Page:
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[Fwd: [Membership] comment to be read at the MAC meeting]
>Date: Mon, 1 Mar 1999 17:20:15 -0500
>Subject: [Fwd: [Membership] comment to be read at the MAC meeting]
>My message to firstname.lastname@example.org will bounce. Would you mind
>forwarding it for me?
>Subject: Re: [Membership] comment to be read at the MAC meeting
>Content-Type: multipart/Mixed; boundary="openmail-part-0d72233d-00000002"
>I just wrote him a reply explaining that we spent the last two days on this issue. As far as I'm concerned, it is already on the
>record by virtue of his message to the list and today's presentation on the issue.
>-------message to email@example.com-----
>Paul Stauffer wrote:
>> A point I would like the MAC to address during the open meeting on March 2:
>> I would posit that the interests of any organization are really nothing
>> more than the sum of the interests of the individual people involved in the
>> organization: members, shareholders, employees, business clients, and so
>> on. If this is true, what argument can be made to support the notion that
>> organizations should have direct representation and/or voting rights within
>> the ICANN at-large membership? Should it not simply fall to the
>> individuals with interests in the organization to represent those views?
>> I would appreciate hearing the views of the committee members on this
>> matter, whether they agree with my initial postulate or not. Comments from
>> the mailing list are also invited.
>> - Paul
>Your opinion is strongly supported by many of the MAC members and we spent most
>of the last two days debating this single issue. At this time, we are still
>not in agreement about it.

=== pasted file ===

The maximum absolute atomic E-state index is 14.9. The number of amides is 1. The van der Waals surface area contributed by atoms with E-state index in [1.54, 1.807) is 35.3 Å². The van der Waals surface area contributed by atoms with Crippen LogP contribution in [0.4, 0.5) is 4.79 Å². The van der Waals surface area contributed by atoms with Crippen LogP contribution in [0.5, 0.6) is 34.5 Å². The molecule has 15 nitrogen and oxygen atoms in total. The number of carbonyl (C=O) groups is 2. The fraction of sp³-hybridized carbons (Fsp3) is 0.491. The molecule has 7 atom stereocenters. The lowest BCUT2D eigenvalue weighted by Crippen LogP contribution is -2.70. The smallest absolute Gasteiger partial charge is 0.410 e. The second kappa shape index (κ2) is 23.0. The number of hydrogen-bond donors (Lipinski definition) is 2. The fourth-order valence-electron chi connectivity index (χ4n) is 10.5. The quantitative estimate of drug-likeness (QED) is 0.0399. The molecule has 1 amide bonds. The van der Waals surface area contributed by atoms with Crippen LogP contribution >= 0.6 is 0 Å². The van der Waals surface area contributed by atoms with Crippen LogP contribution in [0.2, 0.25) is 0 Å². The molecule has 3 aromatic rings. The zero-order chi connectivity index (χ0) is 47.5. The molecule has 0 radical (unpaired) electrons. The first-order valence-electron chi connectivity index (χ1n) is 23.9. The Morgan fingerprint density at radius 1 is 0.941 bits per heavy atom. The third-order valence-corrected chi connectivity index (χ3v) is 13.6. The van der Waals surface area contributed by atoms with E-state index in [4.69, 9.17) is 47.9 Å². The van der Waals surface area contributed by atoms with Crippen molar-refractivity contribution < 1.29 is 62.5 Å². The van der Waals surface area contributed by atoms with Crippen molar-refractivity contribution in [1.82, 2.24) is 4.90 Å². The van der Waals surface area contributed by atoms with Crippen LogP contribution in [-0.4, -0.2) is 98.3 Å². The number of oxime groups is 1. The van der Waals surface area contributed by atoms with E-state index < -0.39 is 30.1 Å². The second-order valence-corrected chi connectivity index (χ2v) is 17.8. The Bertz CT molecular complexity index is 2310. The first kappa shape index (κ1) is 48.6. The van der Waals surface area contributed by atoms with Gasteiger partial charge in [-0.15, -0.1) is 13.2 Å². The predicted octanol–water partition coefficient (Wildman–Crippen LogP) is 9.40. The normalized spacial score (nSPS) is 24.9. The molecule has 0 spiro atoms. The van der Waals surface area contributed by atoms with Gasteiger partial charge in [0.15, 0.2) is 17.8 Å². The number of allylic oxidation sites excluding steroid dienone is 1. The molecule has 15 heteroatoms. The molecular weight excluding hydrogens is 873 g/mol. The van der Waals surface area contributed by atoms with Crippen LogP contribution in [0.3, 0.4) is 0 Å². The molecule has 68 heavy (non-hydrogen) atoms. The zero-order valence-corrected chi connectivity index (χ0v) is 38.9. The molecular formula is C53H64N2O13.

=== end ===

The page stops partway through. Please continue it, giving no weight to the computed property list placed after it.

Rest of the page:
>Some of us, including me, reject your assumption that a corporation is merely
>the sum of its staff. An employee of L.L.Bean (or an ISP) does not necessarily
>share the opinions of management, particularly concerning domain names. I do
>not think we should expect the employee to vote the "company line" instead of
>his/her personal interests, or expect that L.L.Bean's interests will be
>adequately represented by staff who may only be temporary. They are separate
>and distinct entities with separate and distinct interests and this is why the
>law treats them separately.
>Another reason I support corporate membership is because I think ICANN needs
>it. I am not at all assured that there will be enough individuals to
>financially and politically support ICANN through the very difficult and
>possibly combative hurdles it faces, particularly if companies are not admitted
>into the DNSO. I do not support giving corporations more than one vote (and we
>debated whether the person voting for the corporation could also vote as an
>individual and in the DNSO).
>Individual membership works well if there are lots of people participating. It
>doesn't work as well with only a handful of activists.
>I don't see this issue as a right vs. wrong value judgment, just my personal
>best guess at what will stabilize the organization. The entire committee
>agreed, however, that we certainly didn't want any particular interest
>(corporations included) to have undue influence on ICANN.
Antoun Nabhan * "To understand privacy, one must first
firstname.lastname@example.org * understand shame" - Janna Malamud-Smith
Berkman Center for * Visit "Privacy in Cyberspace":
Internet & Society * http://cyber.law.harvard.edu/metaschool